Twice recently I’ve been lucky – nay priveliged – to travel on a train from London Blackfriars to Gatwick Airport. Both times I’ve been sitting amid or near older teenage girls (the first time they were sisters, one doing A-levels, one GCSEs and both were hilariously funny), and both times these various girls have been dissecting in detail the pros and cons of specific models and network options of mobile phones. Geeky? I’d say so. But I’m sure they think they’re very cool knowing precisely which features the Nokia 85164311ba comes with that the Samsung 65727437gs lacks.
Should I be surprised? Not according to a new report which suggests that it is women who are the true inhabitants of the internet and are even encroaching into the true male bastion of computer gaming.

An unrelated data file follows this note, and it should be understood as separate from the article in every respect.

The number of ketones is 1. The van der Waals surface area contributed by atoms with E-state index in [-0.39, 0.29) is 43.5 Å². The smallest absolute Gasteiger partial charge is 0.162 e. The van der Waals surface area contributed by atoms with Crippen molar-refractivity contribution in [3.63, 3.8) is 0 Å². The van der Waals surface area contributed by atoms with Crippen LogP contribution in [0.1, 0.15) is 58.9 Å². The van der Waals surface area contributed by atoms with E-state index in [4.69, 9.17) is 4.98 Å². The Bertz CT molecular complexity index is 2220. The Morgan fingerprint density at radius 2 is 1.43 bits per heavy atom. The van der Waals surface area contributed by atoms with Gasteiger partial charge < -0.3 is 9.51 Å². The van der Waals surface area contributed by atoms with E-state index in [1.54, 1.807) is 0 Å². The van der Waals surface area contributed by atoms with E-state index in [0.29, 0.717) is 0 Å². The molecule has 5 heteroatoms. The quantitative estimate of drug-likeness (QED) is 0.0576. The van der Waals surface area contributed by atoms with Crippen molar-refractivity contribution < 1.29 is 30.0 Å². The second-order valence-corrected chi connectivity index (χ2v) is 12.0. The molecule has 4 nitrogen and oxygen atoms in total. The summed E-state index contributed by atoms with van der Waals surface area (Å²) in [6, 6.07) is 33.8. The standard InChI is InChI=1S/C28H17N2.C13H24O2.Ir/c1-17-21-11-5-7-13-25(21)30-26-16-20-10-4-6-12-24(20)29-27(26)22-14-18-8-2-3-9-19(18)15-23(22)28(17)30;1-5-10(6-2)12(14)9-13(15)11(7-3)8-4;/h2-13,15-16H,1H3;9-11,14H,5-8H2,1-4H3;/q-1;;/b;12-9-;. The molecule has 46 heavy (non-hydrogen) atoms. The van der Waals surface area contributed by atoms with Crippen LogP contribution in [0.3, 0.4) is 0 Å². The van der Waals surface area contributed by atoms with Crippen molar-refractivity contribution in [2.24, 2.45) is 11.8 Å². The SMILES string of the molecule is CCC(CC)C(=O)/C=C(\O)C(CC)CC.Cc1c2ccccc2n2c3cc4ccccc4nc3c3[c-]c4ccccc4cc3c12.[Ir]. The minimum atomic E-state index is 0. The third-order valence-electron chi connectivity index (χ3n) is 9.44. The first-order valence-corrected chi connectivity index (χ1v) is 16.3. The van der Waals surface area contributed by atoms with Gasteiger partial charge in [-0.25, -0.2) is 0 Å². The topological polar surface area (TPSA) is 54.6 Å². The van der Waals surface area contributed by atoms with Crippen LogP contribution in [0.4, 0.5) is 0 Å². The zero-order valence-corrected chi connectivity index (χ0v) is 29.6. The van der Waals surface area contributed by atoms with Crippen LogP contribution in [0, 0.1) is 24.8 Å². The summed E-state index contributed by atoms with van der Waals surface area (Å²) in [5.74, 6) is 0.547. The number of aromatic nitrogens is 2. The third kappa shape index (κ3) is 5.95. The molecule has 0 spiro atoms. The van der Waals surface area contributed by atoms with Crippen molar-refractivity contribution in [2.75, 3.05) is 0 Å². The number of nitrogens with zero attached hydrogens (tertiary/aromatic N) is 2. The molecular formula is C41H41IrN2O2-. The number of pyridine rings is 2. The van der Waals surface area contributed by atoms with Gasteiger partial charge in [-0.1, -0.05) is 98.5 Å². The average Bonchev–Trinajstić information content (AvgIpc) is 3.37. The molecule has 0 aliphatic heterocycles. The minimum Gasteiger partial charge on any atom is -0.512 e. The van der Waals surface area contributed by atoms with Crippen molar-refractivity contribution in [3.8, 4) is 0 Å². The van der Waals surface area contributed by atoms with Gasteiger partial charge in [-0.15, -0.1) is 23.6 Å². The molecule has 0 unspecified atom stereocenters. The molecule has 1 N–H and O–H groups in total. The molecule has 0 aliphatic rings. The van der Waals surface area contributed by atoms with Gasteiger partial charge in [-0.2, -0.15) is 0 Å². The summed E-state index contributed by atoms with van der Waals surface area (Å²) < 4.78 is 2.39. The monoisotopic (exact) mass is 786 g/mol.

Come one, come all I say. Not least if it encourages more girls (and people in general) to take up maths and science subjects at school. Of course this requires curriculum setters to make this leap and tie the “fun” of nerddom with the practical application of science & maths as academic subjects. I assume (although I fear “hope” might be more accurate) that already in primary school maths books there are problems such as “Indira is on the Pink network and pays 5p a minute to call landlines; Steven is on the H2O network and pays 17p a minute to call non H2O mobiles. If each of the friends calls… ” etc. etc.. you get the point. I hope teachers and text book writers are getting it as well.